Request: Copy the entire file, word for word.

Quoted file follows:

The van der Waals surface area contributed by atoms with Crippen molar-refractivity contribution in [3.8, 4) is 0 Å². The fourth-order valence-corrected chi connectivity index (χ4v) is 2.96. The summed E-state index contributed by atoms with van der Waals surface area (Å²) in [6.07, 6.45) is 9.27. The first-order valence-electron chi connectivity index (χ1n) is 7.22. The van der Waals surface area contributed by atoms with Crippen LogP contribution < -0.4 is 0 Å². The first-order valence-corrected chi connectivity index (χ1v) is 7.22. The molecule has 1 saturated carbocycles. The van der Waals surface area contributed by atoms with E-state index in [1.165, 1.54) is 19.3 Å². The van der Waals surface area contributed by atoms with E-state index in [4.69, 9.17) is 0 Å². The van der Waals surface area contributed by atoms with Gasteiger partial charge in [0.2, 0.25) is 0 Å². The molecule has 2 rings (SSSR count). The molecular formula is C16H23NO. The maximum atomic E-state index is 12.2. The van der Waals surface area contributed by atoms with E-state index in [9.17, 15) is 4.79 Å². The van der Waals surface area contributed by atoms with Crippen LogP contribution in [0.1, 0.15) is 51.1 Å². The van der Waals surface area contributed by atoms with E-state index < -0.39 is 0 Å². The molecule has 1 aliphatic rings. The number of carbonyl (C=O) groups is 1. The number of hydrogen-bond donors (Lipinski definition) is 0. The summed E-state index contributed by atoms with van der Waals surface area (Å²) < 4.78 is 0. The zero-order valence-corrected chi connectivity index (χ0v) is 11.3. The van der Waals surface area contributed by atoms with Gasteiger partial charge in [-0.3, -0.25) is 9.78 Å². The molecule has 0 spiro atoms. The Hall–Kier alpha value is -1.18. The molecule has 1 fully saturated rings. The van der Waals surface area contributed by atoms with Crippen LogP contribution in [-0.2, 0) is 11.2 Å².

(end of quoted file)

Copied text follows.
The van der Waals surface area contributed by atoms with Crippen molar-refractivity contribution in [3.8, 4) is 0 Å². The fourth-order valence-corrected chi connectivity index (χ4v) is 2.96. The summed E-state index contributed by atoms with van der Waals surface area (Å²) in [6.07, 6.45) is 9.27. The first-order valence-electron chi connectivity index (χ1n) is 7.22. The van der Waals surface area contributed by atoms with Crippen LogP contribution < -0.4 is 0 Å². The first-order valence-corrected chi connectivity index (χ1v) is 7.22. The molecule has 1 saturated carbocycles. The van der Waals surface area contributed by atoms with E-state index in [1.165, 1.54) is 19.3 Å². The van der Waals surface area contributed by atoms with E-state index in [4.69, 9.17) is 0 Å². The van der Waals surface area contributed by atoms with Gasteiger partial charge in [0.2, 0.25) is 0 Å². The molecule has 2 rings (SSSR count). The molecular formula is C16H23NO. The maximum atomic E-state index is 12.2. The van der Waals surface area contributed by atoms with E-state index in [9.17, 15) is 4.79 Å². The van der Waals surface area contributed by atoms with Crippen LogP contribution in [0.1, 0.15) is 51.1 Å². The van der Waals surface area contributed by atoms with E-state index < -0.39 is 0 Å². The molecule has 1 aliphatic rings. The number of carbonyl (C=O) groups is 1. The number of hydrogen-bond donors (Lipinski definition) is 0. The summed E-state index contributed by atoms with van der Waals surface area (Å²) < 4.78 is 0. The zero-order valence-corrected chi connectivity index (χ0v) is 11.3. The van der Waals surface area contributed by atoms with Gasteiger partial charge in [-0.3, -0.25) is 9.78 Å². The molecule has 0 spiro atoms. The Hall–Kier alpha value is -1.18. The molecule has 1 fully saturated rings. The van der Waals surface area contributed by atoms with Crippen LogP contribution in [-0.2, 0) is 11.2 Å².